sity was 11-8, winning nine of their last eleven ballgames. "I think the basic strength of this team lies in its good defense. In the past few seasons we have lacked either speed, hitting or pitching. I think that the season ahead will show a little bit of everything — balance," commented Mr. Verber. The Hawks should be very strong on the mound this season, with John Klinpstein and Dave Paterson anchoring the starting rotation. Patterson was all-conference as a sophomore, but was beset by arm troubles last spring. "Patterson. Klippstein, and Bob Flagler appear to be the starting rotation right now," remarked Mr. Verber. "I also expect to get a lot of work out of juniors Dave Mc-

First Baseman Tom Colmen

Lean and Jim Davis." "I think Bob Flagler could well prove to be our biggest asset this season, I think he is the most over-all improved player on the team," continued Mr. Verber. South will have a team composed of eight returning lettermen, a very impressive and influential factor. "We will have Pagone. Zdeb, Patterson, Horn, Klippstein, Colmen. Hood and Morrison back with us this year," added Mr. Verber. "Zdeb and Pagone were both named to the all-conference team with honorable mention; Pagone at third and Zdeb at short." If the Hawks are going to gain the experience necessary to compete downstate they could not be in a better area in which to do it in. "This is one of the toughest, if not the toughest baseball conference in the state. Niles North and Niles West, the Glenbrook schools, Maine East, and Maine West and ourselves make it a very difficult conference to win," stated Mr. Verber. "In the last ten years," continued Mr. Verber, "six Central Suburban League teams have been in the top four teams. We will also play some very tough non-conference foes. LaGrange is picked to win the West Suburban and Glenbard West was runner-up to the Lions last season. We also play defending Mid-Suburban champ Forest View and perennial power Evanston." South's excellent finish in the

Pitcher Bob Flagler

Pitcher Dave Patterson

summer state tourney was an indication to players and opponents ahke of Maine's return to the state picture. South was runner-up to Glenbrook North in the 1936 finals. "We should gain some confidence by winning the conference last summer and then doing so well in

the tournament." surmised Mr. Verber. "The difference is that we are going to really have to apply what we gained now, when it counts. When you take into consideration our strong points with the experience we have it could be a successful and rewarding season."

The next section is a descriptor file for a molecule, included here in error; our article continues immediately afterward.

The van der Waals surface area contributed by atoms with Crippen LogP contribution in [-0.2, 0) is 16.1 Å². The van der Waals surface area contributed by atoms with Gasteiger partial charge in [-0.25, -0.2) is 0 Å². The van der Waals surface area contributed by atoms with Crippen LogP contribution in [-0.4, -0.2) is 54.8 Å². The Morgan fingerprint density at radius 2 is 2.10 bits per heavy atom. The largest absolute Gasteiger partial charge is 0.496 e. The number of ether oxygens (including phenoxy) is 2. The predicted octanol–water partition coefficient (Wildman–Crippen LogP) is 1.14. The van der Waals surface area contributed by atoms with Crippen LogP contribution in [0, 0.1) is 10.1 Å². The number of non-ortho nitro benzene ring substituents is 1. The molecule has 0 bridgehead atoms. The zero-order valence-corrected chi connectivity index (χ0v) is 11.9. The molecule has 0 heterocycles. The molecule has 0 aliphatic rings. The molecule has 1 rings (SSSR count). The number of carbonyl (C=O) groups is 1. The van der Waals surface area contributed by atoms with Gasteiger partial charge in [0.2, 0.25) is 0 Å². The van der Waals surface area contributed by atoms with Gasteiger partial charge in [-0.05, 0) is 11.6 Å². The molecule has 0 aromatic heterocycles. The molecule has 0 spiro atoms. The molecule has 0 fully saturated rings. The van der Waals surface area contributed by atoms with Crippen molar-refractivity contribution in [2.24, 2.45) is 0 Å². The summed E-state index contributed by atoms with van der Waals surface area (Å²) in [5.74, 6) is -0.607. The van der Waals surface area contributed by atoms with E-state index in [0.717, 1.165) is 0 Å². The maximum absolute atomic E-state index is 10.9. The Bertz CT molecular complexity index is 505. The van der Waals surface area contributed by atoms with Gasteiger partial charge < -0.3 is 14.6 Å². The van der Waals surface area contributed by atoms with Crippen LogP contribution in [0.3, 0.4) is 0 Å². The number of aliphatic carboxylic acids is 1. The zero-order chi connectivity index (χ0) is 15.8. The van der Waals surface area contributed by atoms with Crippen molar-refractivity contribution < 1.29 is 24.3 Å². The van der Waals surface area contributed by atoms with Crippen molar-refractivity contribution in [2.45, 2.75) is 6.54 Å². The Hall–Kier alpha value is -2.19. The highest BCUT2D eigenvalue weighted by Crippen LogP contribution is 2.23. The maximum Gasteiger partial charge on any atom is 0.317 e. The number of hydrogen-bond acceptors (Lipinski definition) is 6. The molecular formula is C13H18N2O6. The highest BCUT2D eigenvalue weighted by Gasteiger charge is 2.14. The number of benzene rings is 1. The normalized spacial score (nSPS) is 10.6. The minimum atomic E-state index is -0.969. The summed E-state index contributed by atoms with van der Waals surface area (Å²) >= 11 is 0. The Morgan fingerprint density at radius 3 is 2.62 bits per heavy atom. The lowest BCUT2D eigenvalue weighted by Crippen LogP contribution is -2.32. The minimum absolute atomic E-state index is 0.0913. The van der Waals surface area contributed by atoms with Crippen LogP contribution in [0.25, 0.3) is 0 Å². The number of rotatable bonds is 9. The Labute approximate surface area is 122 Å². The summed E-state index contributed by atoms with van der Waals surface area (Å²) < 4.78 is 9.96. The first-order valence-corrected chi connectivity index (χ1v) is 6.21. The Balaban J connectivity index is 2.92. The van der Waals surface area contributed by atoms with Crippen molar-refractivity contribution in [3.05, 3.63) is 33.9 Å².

Murphy Sets New Record; Winter All-Staters Named by Dan McGrath, Sports Editor

Pole-vaulter Brian Murphy set a new Hawk mark with a record-shattering leap of 14 feet against the Notre Dame Dons. It was a career and field house high for this event. Brian has consistently been one of the top scorers for the track team this season. • The Chicago Daily News and the Chicago Tribune both named Pete Boesen'to their annual All-State teams. Pete should be named to the AP poll, still to be disclosed. Pete averaged 23 points and 13 rebounds a game for the top-seeded netters. Hawk fans should see even better performances by their 6'8 center next season. Jim Herring will join Pete on the gy-m foyer wall, he was the second Hawk in Maine South's history to win the in the past four seasons to ad- individual state foil crown. Jim had a lot of competition vance from Maine South. One downstate from Notre Dame, and from teammate Dave of the top five, he ended up in Young, an outstanding fencer in his own right. the middle at the sectional, • The spring season officially begins this weekend where he shot at 85. Anyone with baseball, golf, tennis and track getting under way. of the starting rotation could make it." concluded Mr. Ross. The golfers show promise of developing a fine squad with the abundance of talented juniors on the team. The track team is warming up to make another battle for the outdoor crown, last won by South in 1972. Tennis should be the team to really go places. Coach Les Kent will welcome back a good crop of returning lettermen. second and Lottich ended up • The varsity netters caught the school and this sports with thi'-d, but the big news was the outstanding perform- editor by surprise with the defeat at Hersey. The surprise ance of first place winner Brian forced a complete revision of our last sports page ending Murphy. Murphy brought the at 3 a.m. that Thursday morning. It is fitting that now after spectato s to their feet with a the tourney has closed, that the school recognize all Uie dazzling and record breaking honors, accolades and respect the 1974 Hawks brought to jump of 14 feet, easily clearing South. the bar. Greg Palumbo ended The guys played the best regular season of any Hawk the meet for South with an ex- net team. The team compiled a 23-2 season slate won the cellent jump of 6 feet in the conference and regional crowns, finished runner-up at the high jump, making the final Aurora Holiday Invitational, and was ranked the top team 66-43. in Illinois. They were a real team.